OR Excellence - Where Leaders Meet, Learn and Grow Together

New Orleans Marriott, New Orleans, La., Oct. 14-17

Check Out These Exciting Sessions

Outpatient Total Joints?

Getting Patients to Pay Up On the Day of Surgery

Enhance the Quality of Your QI Studies

Lessons Learned From Stories of the OR

No Texting During Time Outs!

Handling the Strange, Taboo and Dreadful in OR

Opening Up About the Worst Mistake of His Career

Eliminate Errors You Can, Manage Ones You Can't

Shining a Bright Light on What's Wrong

Laugh and Let "Little Puffs of Pain" Escape

If You're Not Actively Online, You're Out of Step

Win the War Against SSIs

Too Heavy to Handle? Dealing with Obese Patients

Maintaining Competency Is an Ongoing Challenge

Online Pre-Admissions: The Time Has Come

Engage and Energize Your Anesthesia Providers

Have Your Job and Stay (Happily) Married, Too?

Marie Sakosky-Kelly, RN, John D. Kelly, IV, MD

Marie Sakosky-Kelly, RN, & John D. Kelly, IV, MD

Can You Have Your Job and
Stay (Happily) Married, Too?

A conversation with Marie Sakosky-Kelly, RN, and
her husband, orthopedic surgeon John D. Kelly, IV, MD

Maintaining a happy marriage is challenging under any circumstances, but throw in a tough, demanding job like managing a surgical facility, with its long hours and longer list of responsibilities, and the odds against staying happily married can become overwhelming. Overcoming those odds is a matter of creating the life and the marriage you want to have, of honoring the marriage and of being willing to change for the better. In their presentation, "Can You Have Your Job, and Stay (Happily) Married, Too?" on Wednesday, Oct. 15, at the New Orleans Marriott, Marie Sakosky-Kelly, RN, who has held clinical, research and management positions during her career, and her husband, orthopedic surgeon John D. Kelly, IV, MD, an orthopedic surgeon/sports shoulder specialist who practices in Philadelphia, Pa., will share the secrets of balancing a busy healthcare career and maintaining a healthy, loving relationship. We talked to the happy couple recently.

Q: Why are there so many unhappy marriages?

Marie Sakosky-Kelly — Great marriages don't just happen. They're the result of conscious decision, effort and an ongoing commitment. We have the power to determine the quality of our marriage. Deciding to commit to a better marriage will enrich the lives of both partners. Remember also that we all bring childhood wounds to our marriages. As the saying goes, "The trauma of childhood becomes the drama of adulthood." Old hurts can make or break us. Marriage can make or break your happiness. Focus on balance, on juggling your work demands, your home life and your relationship. You have to keep them in check.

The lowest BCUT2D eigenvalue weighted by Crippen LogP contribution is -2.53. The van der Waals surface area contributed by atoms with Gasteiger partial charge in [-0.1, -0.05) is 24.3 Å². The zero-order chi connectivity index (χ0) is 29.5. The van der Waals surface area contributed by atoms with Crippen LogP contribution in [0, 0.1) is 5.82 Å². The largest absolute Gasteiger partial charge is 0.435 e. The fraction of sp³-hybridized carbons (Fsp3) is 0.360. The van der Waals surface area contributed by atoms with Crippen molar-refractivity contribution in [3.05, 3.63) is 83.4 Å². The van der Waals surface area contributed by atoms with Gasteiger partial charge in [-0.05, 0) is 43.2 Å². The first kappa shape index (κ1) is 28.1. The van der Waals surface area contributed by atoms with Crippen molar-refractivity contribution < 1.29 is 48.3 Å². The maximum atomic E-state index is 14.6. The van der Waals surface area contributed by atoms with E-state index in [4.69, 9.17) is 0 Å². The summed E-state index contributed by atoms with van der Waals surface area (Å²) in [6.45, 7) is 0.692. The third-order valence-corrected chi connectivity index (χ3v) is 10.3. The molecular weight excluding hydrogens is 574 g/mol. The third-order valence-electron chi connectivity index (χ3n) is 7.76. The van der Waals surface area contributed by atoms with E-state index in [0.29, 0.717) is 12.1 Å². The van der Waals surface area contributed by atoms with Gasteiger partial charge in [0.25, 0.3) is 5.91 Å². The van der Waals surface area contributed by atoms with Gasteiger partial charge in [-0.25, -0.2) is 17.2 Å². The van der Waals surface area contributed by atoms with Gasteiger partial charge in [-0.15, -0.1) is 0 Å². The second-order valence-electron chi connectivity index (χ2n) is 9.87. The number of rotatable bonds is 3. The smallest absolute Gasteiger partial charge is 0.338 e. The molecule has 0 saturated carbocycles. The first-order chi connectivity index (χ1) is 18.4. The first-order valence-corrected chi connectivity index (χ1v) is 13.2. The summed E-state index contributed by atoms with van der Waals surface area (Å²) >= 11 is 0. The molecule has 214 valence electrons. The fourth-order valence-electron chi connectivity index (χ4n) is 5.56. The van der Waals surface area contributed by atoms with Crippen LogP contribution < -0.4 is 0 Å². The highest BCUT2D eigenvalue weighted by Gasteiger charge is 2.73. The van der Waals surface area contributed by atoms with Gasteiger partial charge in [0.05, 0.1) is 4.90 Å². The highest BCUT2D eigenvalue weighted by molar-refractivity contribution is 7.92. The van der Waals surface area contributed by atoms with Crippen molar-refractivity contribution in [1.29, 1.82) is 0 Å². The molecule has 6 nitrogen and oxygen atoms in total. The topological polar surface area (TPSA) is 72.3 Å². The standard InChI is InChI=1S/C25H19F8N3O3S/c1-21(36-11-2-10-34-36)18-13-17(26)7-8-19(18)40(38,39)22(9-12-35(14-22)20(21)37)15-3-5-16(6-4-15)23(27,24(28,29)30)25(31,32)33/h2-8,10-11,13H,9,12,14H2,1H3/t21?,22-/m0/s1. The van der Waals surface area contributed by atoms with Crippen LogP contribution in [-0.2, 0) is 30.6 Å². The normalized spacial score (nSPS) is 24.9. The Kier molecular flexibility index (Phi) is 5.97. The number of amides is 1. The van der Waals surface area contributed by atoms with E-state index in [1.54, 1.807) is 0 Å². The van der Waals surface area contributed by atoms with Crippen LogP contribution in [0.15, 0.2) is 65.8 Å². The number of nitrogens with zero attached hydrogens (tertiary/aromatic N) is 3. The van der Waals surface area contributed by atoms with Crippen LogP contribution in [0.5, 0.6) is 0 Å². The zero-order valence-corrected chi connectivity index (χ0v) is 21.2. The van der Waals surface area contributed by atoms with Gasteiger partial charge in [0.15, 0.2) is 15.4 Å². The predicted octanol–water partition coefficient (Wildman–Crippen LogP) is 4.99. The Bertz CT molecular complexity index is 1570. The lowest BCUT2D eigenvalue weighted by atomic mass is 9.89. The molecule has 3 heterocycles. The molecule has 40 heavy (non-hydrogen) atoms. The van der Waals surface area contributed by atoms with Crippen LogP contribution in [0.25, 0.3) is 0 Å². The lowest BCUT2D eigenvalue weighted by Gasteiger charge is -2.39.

Q: What's the most important ingredient in a successful marriage?

John D. Kelly, IV — Maintaining a resilient marriage in the face of modern-day challenges takes true commitment. They say that success in marriage is not only about finding the right partner, it's about being the right partner. Make the decision to have high-integrity values. Your commitment in your marriage is a decision. You have to make that decision to honor your commitment every day.


Q: How do you maintain that commitment in the face of adversity?

John D. Kelly, IV — Live in the moment. Forget the past. Forgiveness liberates. And be the best we can now, and choose to love. Your mission is to make your significant other feel loved and lovable. Focus on the relationship, not the things. The world is promoting more and more that it's all about the Benjamins, the house, the car. But you need to focus on your relationship because that's what really going to sustain you.


Q: What else do you recommend to help maintain that strong bond?

Marie Sakosky-Kelly — Try the skin-to-skin challenge. Make the commitment to cuddle naked for 20 minutes to reconnect emotionally. Just hold each other and relish the closeness. Be present, with no expectations.


Q: Any other tips?

John D. Kelly, IV — Never go to bed angry. It is more important to be in relationship than to be "right." Married couples like to push each other's buttons. Instead of mentors, they can become tormentors. The ego causes some partners to want to always be right, to always be the controlling one. Don't let unresolved things get away from you.


Q: How can busy couples find the time needed for a strong marriage?

Marie Sakosky-Kelly — Figure out how many hours a day and week you spend on the job versus your relationship. You have to make up for it. It's not the quantity of time, it's the quality of time. You can't just work, work, work. But we get caught in the trap of work, work, work because that's where you get your satisfaction and your kudos. Instead of doing one more thing at the office, give that time to be in the relationship. Make decisions that are good for your marriage.


Q: What will we learn from your presentation?

John D. Kelly, IV — We'll touch on the keys to a rich marriage: your commitment, respect, investment, romance, taking time for fun, being open to growth and — a big one — forgiveness.


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OR Excellence 2014

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